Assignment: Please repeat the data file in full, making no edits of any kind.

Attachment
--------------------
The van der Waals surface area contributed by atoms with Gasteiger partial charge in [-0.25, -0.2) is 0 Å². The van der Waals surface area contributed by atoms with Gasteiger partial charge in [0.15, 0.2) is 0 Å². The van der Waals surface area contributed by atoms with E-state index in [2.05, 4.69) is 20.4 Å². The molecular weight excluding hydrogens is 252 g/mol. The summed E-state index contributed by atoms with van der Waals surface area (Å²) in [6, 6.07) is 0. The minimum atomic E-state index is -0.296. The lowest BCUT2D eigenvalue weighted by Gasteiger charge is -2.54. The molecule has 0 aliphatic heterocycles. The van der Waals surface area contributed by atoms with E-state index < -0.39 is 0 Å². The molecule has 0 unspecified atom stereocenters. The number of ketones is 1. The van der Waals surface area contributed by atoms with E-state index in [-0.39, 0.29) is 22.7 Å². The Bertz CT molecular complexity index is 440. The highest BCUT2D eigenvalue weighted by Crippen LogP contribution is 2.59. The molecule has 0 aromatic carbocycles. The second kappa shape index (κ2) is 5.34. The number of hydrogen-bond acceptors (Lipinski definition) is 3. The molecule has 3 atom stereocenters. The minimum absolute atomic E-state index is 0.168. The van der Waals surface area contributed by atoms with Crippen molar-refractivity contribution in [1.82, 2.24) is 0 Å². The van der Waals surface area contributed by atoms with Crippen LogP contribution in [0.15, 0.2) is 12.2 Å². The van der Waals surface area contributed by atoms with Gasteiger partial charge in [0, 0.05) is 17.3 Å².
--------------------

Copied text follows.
The van der Waals surface area contributed by atoms with Gasteiger partial charge in [-0.25, -0.2) is 0 Å². The van der Waals surface area contributed by atoms with Gasteiger partial charge in [0.15, 0.2) is 0 Å². The van der Waals surface area contributed by atoms with E-state index in [2.05, 4.69) is 20.4 Å². The molecular weight excluding hydrogens is 252 g/mol. The summed E-state index contributed by atoms with van der Waals surface area (Å²) in [6, 6.07) is 0. The minimum atomic E-state index is -0.296. The lowest BCUT2D eigenvalue weighted by Gasteiger charge is -2.54. The molecule has 0 aliphatic heterocycles. The van der Waals surface area contributed by atoms with E-state index < -0.39 is 0 Å². The molecule has 0 unspecified atom stereocenters. The number of ketones is 1. The van der Waals surface area contributed by atoms with E-state index in [-0.39, 0.29) is 22.7 Å². The Bertz CT molecular complexity index is 440. The highest BCUT2D eigenvalue weighted by Crippen LogP contribution is 2.59. The molecule has 0 aromatic carbocycles. The second kappa shape index (κ2) is 5.34. The number of hydrogen-bond acceptors (Lipinski definition) is 3. The molecule has 3 atom stereocenters. The minimum absolute atomic E-state index is 0.168. The van der Waals surface area contributed by atoms with Crippen molar-refractivity contribution in [1.82, 2.24) is 0 Å². The van der Waals surface area contributed by atoms with Crippen LogP contribution in [0.15, 0.2) is 12.2 Å². The van der Waals surface area contributed by atoms with Gasteiger partial charge in [0, 0.05) is 17.3 Å².